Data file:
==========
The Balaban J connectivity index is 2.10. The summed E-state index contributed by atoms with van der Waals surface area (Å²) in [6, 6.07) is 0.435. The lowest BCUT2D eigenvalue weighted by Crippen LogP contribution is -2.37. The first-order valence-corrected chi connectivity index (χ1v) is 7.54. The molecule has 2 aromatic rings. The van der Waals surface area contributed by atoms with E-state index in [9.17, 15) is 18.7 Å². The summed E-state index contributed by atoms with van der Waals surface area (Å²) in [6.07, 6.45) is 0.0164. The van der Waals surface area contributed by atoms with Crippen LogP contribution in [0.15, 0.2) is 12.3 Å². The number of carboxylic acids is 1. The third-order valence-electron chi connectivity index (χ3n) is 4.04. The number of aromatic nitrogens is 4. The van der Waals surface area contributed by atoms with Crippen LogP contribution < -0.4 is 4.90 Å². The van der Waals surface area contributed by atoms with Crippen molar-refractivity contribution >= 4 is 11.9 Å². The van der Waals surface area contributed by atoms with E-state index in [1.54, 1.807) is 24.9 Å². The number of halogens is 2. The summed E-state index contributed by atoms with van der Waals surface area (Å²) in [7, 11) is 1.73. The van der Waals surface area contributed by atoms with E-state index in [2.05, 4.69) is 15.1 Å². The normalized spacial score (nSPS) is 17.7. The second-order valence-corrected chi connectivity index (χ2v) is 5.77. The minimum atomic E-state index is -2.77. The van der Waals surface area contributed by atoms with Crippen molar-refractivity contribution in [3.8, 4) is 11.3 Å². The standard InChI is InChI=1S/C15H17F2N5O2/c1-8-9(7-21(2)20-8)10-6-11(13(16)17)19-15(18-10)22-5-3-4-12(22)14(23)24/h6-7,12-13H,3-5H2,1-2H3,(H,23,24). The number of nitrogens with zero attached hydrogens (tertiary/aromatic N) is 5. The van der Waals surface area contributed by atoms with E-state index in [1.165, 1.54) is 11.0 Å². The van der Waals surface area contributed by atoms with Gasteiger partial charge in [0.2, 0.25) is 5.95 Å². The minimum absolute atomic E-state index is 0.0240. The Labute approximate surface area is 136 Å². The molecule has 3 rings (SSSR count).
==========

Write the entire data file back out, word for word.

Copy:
The Balaban J connectivity index is 2.10. The summed E-state index contributed by atoms with van der Waals surface area (Å²) in [6, 6.07) is 0.435. The lowest BCUT2D eigenvalue weighted by Crippen LogP contribution is -2.37. The first-order valence-corrected chi connectivity index (χ1v) is 7.54. The molecule has 2 aromatic rings. The van der Waals surface area contributed by atoms with E-state index in [9.17, 15) is 18.7 Å². The summed E-state index contributed by atoms with van der Waals surface area (Å²) in [6.07, 6.45) is 0.0164. The van der Waals surface area contributed by atoms with Crippen LogP contribution in [0.15, 0.2) is 12.3 Å². The number of carboxylic acids is 1. The third-order valence-electron chi connectivity index (χ3n) is 4.04. The number of aromatic nitrogens is 4. The van der Waals surface area contributed by atoms with Crippen LogP contribution < -0.4 is 4.90 Å². The van der Waals surface area contributed by atoms with Crippen molar-refractivity contribution >= 4 is 11.9 Å². The van der Waals surface area contributed by atoms with E-state index in [1.54, 1.807) is 24.9 Å². The number of halogens is 2. The summed E-state index contributed by atoms with van der Waals surface area (Å²) in [7, 11) is 1.73. The van der Waals surface area contributed by atoms with E-state index in [2.05, 4.69) is 15.1 Å². The normalized spacial score (nSPS) is 17.7. The second-order valence-corrected chi connectivity index (χ2v) is 5.77. The minimum atomic E-state index is -2.77. The van der Waals surface area contributed by atoms with Crippen molar-refractivity contribution in [3.8, 4) is 11.3 Å². The standard InChI is InChI=1S/C15H17F2N5O2/c1-8-9(7-21(2)20-8)10-6-11(13(16)17)19-15(18-10)22-5-3-4-12(22)14(23)24/h6-7,12-13H,3-5H2,1-2H3,(H,23,24). The number of nitrogens with zero attached hydrogens (tertiary/aromatic N) is 5. The van der Waals surface area contributed by atoms with E-state index in [1.165, 1.54) is 11.0 Å². The van der Waals surface area contributed by atoms with Gasteiger partial charge in [0.2, 0.25) is 5.95 Å². The minimum absolute atomic E-state index is 0.0240. The Labute approximate surface area is 136 Å². The molecule has 3 rings (SSSR count).